Apparently, there’s money to be made in matchmaking — not to mention sending out millions of notifications to your user base.
Online dating website Zoosk filed its documentation to become a public company on Wednesday, boasting financials that are nothing to sniff at. Though Zoosk has yet to make a profit, the company’s total revenue grew by 63 percent from 2012 to 2013, up from $109.1 million to $178.2 million.
The company makes its money via subscriptions (86 percent of overall revenue last year) as well as virtual currency (the remaining 14 percent). About half of its user base is in the United States.
Here’s the thing: Zoosk has a bad reputation for sending out way too many messages to its users, from email to SMS to Facebook alerts — you name it. Users have also complained about being aggressively matched up with potential dating partners with few relevant interests in common. In other words, it’s about throwing a lot of choices your way, whether those choices are good or not.
That may be a good way to get the company’s 26 million global members — 650,000 of which are active subscribers — to continue returning to the site regularly. But after enough bad notices, even the most desperate of singles may want to move on to other dating pastures. (The potential decline in quality of Zoosk’s “Behavioral Matchmaking engine” is listed in the company’s “Risk Factors” section in the S-1 prospectus.)
To be sure, email and notifications are certainly commonplace for companies luring users back regularly — just look at your inbox after you wake up in the morning. Match.com and Tinder user their own sets of notifications by phone or email as well. And of course, like most sites and apps, there are ways of turning off the multiple notifications you receive.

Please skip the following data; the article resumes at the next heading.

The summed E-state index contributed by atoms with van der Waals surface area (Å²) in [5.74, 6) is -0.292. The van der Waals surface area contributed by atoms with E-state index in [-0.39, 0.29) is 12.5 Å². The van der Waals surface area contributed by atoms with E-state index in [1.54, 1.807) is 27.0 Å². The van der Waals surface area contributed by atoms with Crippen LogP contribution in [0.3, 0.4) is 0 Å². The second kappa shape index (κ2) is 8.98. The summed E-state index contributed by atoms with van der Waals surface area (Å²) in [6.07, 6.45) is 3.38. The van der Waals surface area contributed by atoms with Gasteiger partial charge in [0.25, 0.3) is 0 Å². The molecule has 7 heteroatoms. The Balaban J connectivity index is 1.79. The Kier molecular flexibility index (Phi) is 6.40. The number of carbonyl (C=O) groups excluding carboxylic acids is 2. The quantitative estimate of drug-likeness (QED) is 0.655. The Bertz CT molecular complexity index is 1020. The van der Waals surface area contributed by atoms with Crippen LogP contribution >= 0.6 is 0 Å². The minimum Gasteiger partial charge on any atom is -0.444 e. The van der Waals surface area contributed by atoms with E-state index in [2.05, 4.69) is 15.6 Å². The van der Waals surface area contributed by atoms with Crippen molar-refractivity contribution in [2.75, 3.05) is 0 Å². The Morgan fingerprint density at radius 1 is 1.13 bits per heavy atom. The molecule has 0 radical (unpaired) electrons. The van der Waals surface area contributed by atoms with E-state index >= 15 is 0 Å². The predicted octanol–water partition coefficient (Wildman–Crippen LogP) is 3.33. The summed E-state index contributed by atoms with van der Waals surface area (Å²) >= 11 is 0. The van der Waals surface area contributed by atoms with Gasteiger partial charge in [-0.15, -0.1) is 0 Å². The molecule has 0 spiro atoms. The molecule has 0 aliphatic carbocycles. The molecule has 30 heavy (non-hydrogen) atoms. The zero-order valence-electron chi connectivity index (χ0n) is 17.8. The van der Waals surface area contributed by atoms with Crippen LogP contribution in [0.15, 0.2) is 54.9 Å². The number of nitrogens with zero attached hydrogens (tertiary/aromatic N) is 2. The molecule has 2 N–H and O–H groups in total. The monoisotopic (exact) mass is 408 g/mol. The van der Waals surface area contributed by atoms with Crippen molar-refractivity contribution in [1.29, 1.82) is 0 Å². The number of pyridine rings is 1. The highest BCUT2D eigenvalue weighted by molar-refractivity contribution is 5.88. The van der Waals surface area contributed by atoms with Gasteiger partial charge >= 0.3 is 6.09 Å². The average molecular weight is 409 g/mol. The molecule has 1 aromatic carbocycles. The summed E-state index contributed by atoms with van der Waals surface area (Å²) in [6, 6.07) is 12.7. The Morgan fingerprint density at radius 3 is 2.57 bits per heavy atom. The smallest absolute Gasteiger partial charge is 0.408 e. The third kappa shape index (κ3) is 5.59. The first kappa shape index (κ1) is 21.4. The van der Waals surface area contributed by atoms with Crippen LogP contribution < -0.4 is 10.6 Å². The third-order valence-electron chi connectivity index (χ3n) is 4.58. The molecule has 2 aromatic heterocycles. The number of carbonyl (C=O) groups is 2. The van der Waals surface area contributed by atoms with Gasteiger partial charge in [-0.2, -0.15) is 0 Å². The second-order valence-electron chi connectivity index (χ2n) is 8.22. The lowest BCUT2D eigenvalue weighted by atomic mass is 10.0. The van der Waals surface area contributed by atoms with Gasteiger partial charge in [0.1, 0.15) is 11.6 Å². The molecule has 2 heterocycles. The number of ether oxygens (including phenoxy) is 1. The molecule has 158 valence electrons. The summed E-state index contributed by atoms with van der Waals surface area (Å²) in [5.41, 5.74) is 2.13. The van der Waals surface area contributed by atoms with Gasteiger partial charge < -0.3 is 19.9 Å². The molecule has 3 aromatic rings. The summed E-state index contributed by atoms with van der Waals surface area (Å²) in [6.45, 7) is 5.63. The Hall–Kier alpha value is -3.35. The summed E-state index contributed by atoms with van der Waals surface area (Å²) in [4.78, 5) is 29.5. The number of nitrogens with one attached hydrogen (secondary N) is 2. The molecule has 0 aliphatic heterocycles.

And moreover, Zoosk’s repeat subscriber base is increasing year over year; nearly half of the company’s 2012 cohort of subscribers came back again to pay for service in 2013. That means spammy or no, a significant amount of people actively want to use this service.
But user complaints against the company’s notification and matching practices suggest that Zoosk is overdoing it, which may be harmful in the long run.
Zoosk recognizes as much. Inside the company’s S-1 is an admission that outside email services like Gmail may register Zoosk’s many, many notifications as spam, which could damage the company’s ability to keep users coming back.
The company is also the target of a class-action lawsuit for allegedly violating California’s Controlling the Assault of Non-Solicited Pornography and Marketing Act of 2003 (known colloquially as the “CAN-SPAM act”), which the company also acknowledges could be a bad thing for its email marketing efforts if it loses the case.
“Due to the importance of email and text messages to our business, any disruptions or restrictions on the distribution or receipt of emails or text messages … could have a material adverse effect on our business,” the company said.
The company plans to raise $100 million in its initial public offering to come later this year. For Zoosk’s sake, let’s hope Wall Street finds it a good match.
This article originally appeared on Recode.net.